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Ryo Yamaguchi: Two Poems

Force | Morning


For awhile now
I've waited
for the bloom of the thing.

The two sticks
point angles
out of the broad pot, cut

patient lines
into the moment
of Tuesday-just-after-work.

All this labor: buds
from the absence of buds.

soaks into the grain
of the floorboards,

into the weight
of the table and not-yet

orchids. War
on the radio, softly,
barely here.

Sometimes, I think I see
crazy things, the
conflagrant balloon clearing the trees,

but it's nothing except
what I've read, another
red, dull eclipse.

Something shifts, a pan
in the oven. Then there's just
the room,

quiet in the drawer, the
toothpicks, tweezers —
the means.


It's quite possible
that we
are regressing,

that the peak has come
and gone.


it's hard to think
of lights no longer blinking,

of not one more staple or rivet,

Wednesday's street is humming,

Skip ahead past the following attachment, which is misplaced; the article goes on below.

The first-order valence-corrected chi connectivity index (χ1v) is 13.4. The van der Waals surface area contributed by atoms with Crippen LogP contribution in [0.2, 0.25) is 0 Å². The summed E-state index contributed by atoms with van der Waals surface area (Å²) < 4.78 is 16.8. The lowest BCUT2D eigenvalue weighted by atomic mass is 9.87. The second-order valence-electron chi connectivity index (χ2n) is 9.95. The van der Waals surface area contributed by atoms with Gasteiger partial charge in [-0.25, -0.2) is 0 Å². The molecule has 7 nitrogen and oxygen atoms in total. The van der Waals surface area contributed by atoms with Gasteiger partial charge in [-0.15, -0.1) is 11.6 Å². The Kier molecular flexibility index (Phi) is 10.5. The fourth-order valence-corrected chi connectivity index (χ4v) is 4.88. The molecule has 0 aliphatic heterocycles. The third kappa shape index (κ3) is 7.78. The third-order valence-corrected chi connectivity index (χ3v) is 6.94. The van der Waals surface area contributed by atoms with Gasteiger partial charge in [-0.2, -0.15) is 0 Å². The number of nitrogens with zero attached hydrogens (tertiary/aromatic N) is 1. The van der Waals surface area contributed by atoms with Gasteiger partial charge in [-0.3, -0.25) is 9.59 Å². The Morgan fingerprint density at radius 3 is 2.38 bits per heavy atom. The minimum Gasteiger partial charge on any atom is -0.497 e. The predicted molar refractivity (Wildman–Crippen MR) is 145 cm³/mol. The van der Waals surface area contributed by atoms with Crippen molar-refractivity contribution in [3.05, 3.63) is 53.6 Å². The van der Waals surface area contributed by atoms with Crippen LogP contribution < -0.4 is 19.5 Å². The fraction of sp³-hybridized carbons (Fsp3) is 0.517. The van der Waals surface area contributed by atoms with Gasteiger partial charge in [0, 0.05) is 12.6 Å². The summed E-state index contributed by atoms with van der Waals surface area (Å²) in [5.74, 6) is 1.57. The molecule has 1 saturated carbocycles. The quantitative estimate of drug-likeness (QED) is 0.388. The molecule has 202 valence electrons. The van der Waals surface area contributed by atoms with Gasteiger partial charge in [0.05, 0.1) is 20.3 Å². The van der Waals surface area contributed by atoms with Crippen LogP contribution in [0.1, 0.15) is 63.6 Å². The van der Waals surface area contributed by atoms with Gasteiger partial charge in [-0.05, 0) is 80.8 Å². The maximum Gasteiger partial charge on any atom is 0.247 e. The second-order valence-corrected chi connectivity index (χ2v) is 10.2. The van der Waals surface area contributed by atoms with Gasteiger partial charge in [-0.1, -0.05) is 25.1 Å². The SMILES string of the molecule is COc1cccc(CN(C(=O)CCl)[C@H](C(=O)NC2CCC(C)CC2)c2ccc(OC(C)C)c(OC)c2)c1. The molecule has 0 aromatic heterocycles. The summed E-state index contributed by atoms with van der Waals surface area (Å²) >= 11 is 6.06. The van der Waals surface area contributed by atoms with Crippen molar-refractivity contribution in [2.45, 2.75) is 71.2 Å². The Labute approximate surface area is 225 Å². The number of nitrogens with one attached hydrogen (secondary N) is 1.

the sky pouring white against blue:
crests and valleys,
the good old sky,

and this woman in a windbreaker,
you have seen her before,
brisk walker,
led by a cigarette's bonework
of ash — she's
cutting through the air,
yes, breaking it.

But the peak came,
I remember:
a swell under the feet,
the soil boiling over,
and for a moment
dry leaves rattling like a bag
of bird's bones,

then quiet: a soft grumbling in the distance,
then evening,

no moon to be seen...

So now the pool of water's slight sheen,
the black birds flying from the eaves.

Right here, the baker puzzles
over his bread,
while the truck rattles the dolly's ramp.

Right here, from the alley,
an echo,
rocks chipping into a pile.

Poet's Biography:
  Ryo Yamaguchi will be attending the MFA Program at the University of Minnesota in the fall of 2005. His work has appeared in The Sycamore Review and Watershed. He lives and works in Denver, Colorado.

© 1999 - 2005, by the poets featured herein.